And we still miss those kind eyes.

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Part of Slice of Life 2017 by The Two Writing Teachers
Part of DoodleaDay by Royan Lee— today: Doodle a Photo; Add Caption

Doodling song: Dog Beach Jazzooo by Doug Robinson

SOL17 DoodleaDay 18 How To– Share



3.18.17 How To Share

I miss teaching, being in the classroom where students look to the teacher and each other to learn together. I miss how students huddle together to piece together what they are to learn to create authentic work– helping write a blog post to build awareness about the problem of child labor around the world, for example. They share facts, determine the best relevance, and choose the language that makes their point– together in peer review before publishing.

I also miss the one type of meeting that is valuable: our Professional Learning Teams, where we discuss student work and student needs [of all kinds]. We share what worked in each of our classrooms and planned for next steps to help students move forward. Sometimes we planned family conferences to work together with families; sometimes we created graphic organizers for a group of students who needed more structure to learn an objective [such as including 5Ws in writing [who, what, when, where, why]. When we meet again, we reflect on what worked and revise accordingly. It’s a continual process of improvement and innovation.
Both of these actions by groups of people brought diverse people together to share, and with each participant’s perspectives and experiences, better ideas for next steps developed. Sharing with others improves our work and our world.

How Sharing Innovates [ and Why Everyone Matters: For instance, Elders, People from other countries [immigrants, visa-holders]

Have you heard about the amazing new battery? Goodenough Introduces New Battery Technology/ University of Texas

“Goodenough’s latest breakthrough, completed with Cockrell School senior research fellow Maria Helena Braga, is a low-cost all-solid-state battery that is noncombustible and has a long cycle life (battery life) with a high volumetric energy density and fast rates of charge and discharge. The engineers describe their new technology in a recent paper published in the journal Energy & Environmental Science.”
John Goodenough is 94 years old. 

Maria Helena Braga, research fellow, hails from the University of Porto in Portugal.

Imagine if they and their team had not been able to work together? 

Why wouldn’t they be able to?  Immigration bans, protectionism, nationalism. If we build walls, ideas don’t mesh and re-emerge as a benefit to all of us. America is turning away from what made us great: diversity!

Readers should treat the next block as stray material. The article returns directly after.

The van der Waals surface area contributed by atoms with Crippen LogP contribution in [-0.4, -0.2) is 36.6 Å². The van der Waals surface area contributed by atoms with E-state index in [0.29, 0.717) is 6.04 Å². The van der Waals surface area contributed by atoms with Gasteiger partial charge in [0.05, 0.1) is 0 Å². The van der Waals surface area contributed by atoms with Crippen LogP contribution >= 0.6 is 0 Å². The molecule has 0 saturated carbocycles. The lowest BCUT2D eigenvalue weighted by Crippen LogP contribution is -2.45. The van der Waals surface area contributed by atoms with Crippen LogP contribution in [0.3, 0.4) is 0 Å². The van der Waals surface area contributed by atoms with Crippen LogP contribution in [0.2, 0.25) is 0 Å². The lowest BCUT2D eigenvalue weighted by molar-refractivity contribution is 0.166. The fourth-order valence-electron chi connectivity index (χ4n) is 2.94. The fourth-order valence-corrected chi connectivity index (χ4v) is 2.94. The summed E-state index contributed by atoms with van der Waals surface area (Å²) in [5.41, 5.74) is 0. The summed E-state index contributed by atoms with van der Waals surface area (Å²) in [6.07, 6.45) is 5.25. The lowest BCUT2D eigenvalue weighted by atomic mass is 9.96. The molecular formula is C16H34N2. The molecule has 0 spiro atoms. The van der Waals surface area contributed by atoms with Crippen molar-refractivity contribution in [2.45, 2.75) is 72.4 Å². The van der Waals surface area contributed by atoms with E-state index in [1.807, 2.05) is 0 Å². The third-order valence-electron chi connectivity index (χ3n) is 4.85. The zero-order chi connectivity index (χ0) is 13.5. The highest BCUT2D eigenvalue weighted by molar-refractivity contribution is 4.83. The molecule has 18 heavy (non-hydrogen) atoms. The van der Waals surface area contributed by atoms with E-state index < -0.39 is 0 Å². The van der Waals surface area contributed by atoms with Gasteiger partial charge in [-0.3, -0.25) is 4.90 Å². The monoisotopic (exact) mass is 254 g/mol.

Here’s why:

How Diversity Makes Us Smarter shows how diversity encourages us to work harder, be creative, and seek alternatives; it stimulates innovation.

And, hopefully, the elder John Goodenough would not have horrendous health insurance rates and enough coverage to maintain his health and the mind that held the history and facts about glass lithium. Hopefully, he didn’t need Meals on Wheels.

America is supposed to be mostly Christian, but all religions, and those not religious but spiritual [including atheists] hold a basic truth that keeps the human race alive: Do unto others as you would have them do unto you. It means caring about each other — and helping our fellow humans. This belief made America great.  Shouldn’t that basic value be our guide? How to get back to caring, sharing, and justice? That’s the biggest How To.
~~~~~~~~~~

Penned

Thoughts

Imagined,

Ideas shared,

Joined in a journey

To live dreams together,

To better the world

For all.

( ..)φ
For all

Live

Beside

In community

Thriving in thoughts,

Imagined understandings

Of acceptance

That’s penned.

( ..)φ

~~~~~~~~~~~~~~~
NOTE:

Survival of the individual goes to the fittest, but societies only thrive through cooperation and acceptance. We work together or perish.
~~~~~~~~~~~~~~~~~

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Part of Slice of Life 2017 by The Two Writing Teachers

Part of DoodleaDay by Royan Lee— today: Doodle a How To
Doodling Song Woodstock– Joni Mitchell
“We are stardust; we are golden; billion year old carbon”

SOL17 DoodleaDay 16 -Hopeful To Dos

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What do you do when the world seems to be falling apart in hate, the opposite of the god of love?

Why is the world falling apart? See Bill Moyers on Fascism and What can we do? See the Guardian’s How to Survive Gaslighting Manipulation